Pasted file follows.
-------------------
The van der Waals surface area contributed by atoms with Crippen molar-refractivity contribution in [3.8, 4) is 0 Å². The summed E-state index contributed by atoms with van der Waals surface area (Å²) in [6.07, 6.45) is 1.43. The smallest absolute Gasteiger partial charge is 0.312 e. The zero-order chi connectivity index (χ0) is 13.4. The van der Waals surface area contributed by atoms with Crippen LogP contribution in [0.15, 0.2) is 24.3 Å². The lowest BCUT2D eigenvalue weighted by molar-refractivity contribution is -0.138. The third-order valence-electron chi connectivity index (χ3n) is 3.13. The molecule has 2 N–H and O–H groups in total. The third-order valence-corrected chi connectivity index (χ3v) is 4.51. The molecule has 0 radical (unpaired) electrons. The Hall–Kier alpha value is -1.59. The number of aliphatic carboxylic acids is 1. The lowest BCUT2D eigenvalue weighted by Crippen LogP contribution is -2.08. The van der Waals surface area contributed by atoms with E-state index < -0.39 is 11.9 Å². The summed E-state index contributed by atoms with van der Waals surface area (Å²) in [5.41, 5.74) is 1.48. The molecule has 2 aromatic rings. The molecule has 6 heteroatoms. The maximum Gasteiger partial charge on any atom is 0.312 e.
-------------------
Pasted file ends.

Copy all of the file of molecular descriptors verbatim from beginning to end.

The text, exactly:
The van der Waals surface area contributed by atoms with Crippen molar-refractivity contribution in [3.8, 4) is 0 Å². The summed E-state index contributed by atoms with van der Waals surface area (Å²) in [6.07, 6.45) is 1.43. The smallest absolute Gasteiger partial charge is 0.312 e. The zero-order chi connectivity index (χ0) is 13.4. The van der Waals surface area contributed by atoms with Crippen LogP contribution in [0.15, 0.2) is 24.3 Å². The lowest BCUT2D eigenvalue weighted by molar-refractivity contribution is -0.138. The third-order valence-electron chi connectivity index (χ3n) is 3.13. The molecule has 2 N–H and O–H groups in total. The third-order valence-corrected chi connectivity index (χ3v) is 4.51. The molecule has 0 radical (unpaired) electrons. The Hall–Kier alpha value is -1.59. The number of aliphatic carboxylic acids is 1. The lowest BCUT2D eigenvalue weighted by Crippen LogP contribution is -2.08. The van der Waals surface area contributed by atoms with E-state index < -0.39 is 11.9 Å². The summed E-state index contributed by atoms with van der Waals surface area (Å²) in [5.41, 5.74) is 1.48. The molecule has 2 aromatic rings. The molecule has 6 heteroatoms. The maximum Gasteiger partial charge on any atom is 0.312 e.